Central American countries need to implement a series of improvements in customs procedures in order to meet the requirements of the agreement for the facilitation of international trade.
Within two years, as part of the commitments made in the 2001 Doha Round of the Bali Agreement, signed in 2013 by 160 nations belonging to the World Trade Organization (WTO), including Central America, governments will have to harmonize their customs systems ensuring trade facilitation. However, to date institutional progress on issues established by the Agreement such as simplification, harmonization and automation of procedures for international trade have not happened, particularly in relation to the requirements and formalities for import, export and transit of border freight.
The forthcoming entry into force of the Free Trade Agreement between Canada and Panama will boost a business relationship which in the past two years has already increased by 20%.
Final approval of the FTA in the Canadian parliament is still pending, but a final vote in a chamber dominated by the ruling party is only a matter of time and it is expected that it will take place soon.
Real estate brokers in Panama and Canada agreed to create opportunities to promote both housing markets.
In the negotiations of the Free Trade Agreement between Canada and Panama, the Panamanian Association of Brokers and Real Estate Developers met with their counterparts in Ontario and Toronto, Canada, where they agreed to create blueprints for future agreements between the organizations.
Exports from Panama to Costa Rica increased by 36.1% during the first half of 2008 when compared with the previous year.
The entry into force of the Free Trade Agreement between Costa Rica and Panama in January 2009 cleared 90.3% of the tariffs on bilateral trade, according to Leroy Sheffer, director of Negotiations of the Ministry of Commerce and Industry of Panama, in an article in Pa-digital.com.
Important progress was made in negotiations for goods and access of service providers and investors of both countries.
According to laestrella.com.pa: Panama's chief negotiator, Leroy Sheffer said they covered topics that defined the origins of products such as whole grain and instant coffee, oils, fuels, and processed tomatoes to meet industry standard. He also said that almost all the rules to allow us to take full advantage of the Canadian market were discussed, allowing maximum flexibility to utilize non-local raw materials to produce end products.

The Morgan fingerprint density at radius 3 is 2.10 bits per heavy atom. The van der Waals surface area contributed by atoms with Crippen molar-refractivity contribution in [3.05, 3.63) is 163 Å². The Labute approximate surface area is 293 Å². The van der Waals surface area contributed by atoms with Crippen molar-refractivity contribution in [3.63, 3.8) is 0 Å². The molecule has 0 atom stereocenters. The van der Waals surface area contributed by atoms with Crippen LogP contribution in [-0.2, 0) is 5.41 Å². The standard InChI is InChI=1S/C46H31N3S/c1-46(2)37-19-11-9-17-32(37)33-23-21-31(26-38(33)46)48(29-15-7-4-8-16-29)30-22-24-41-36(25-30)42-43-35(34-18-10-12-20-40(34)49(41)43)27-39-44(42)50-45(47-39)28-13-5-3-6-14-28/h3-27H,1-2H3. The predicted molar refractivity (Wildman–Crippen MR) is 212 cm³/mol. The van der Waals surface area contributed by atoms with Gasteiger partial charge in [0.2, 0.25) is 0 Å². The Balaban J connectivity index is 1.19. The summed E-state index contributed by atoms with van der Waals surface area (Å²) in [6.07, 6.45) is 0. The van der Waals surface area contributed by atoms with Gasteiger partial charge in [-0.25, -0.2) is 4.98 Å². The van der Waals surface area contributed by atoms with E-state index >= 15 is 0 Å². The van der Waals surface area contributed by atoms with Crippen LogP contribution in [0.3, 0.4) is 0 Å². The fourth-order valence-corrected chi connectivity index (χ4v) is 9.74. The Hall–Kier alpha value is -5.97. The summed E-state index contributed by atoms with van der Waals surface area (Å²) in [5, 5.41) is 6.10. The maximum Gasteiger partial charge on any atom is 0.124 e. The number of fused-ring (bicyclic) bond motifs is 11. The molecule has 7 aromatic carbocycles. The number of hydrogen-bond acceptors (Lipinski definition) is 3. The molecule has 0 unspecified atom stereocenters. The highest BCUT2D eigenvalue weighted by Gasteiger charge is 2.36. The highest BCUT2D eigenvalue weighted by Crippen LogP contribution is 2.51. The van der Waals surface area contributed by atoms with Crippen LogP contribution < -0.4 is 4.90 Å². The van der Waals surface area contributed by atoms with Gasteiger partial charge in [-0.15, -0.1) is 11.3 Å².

It will be presented at the III round of negotiations for the signing of a Free Trade Agreement, which will be held from January 12 to 16 in Ottawa.
According to the digital edition of Panama America, pa-digital.com, the vice minister of Foreign Trade, Severo Sousa, said that "the proposal arose after meetings with representatives from the various productive and industrial sectors of the country and from the services export sector, in accordance with previously agreed working positions.
The first round of negotiations will take place in Ottawa from October 27 - 31, said a spokesperson for MICI.
During this first encounter, negotiators will go over topics such as the trade policies of both countries, market access, social corporate responsibility, public contracts, services and investment, cooperation and the strengthening of environmental policies, the source explained.
The Government of Panama started consultations with the national productive sector, prior to the upcoming formal launch of the negotiations for a Free Trade Agreement with Canada.
The consultations will help to establish a negotiation strategy and will have the participation of representatives form the Ministry of Agricultural Development (Mida), the Institute of Agricultural Marketing (Ima) and the Public Services Authority (Asep), and others, a release from the Ministry of Trade and Industry (Mici) of Panama indicated.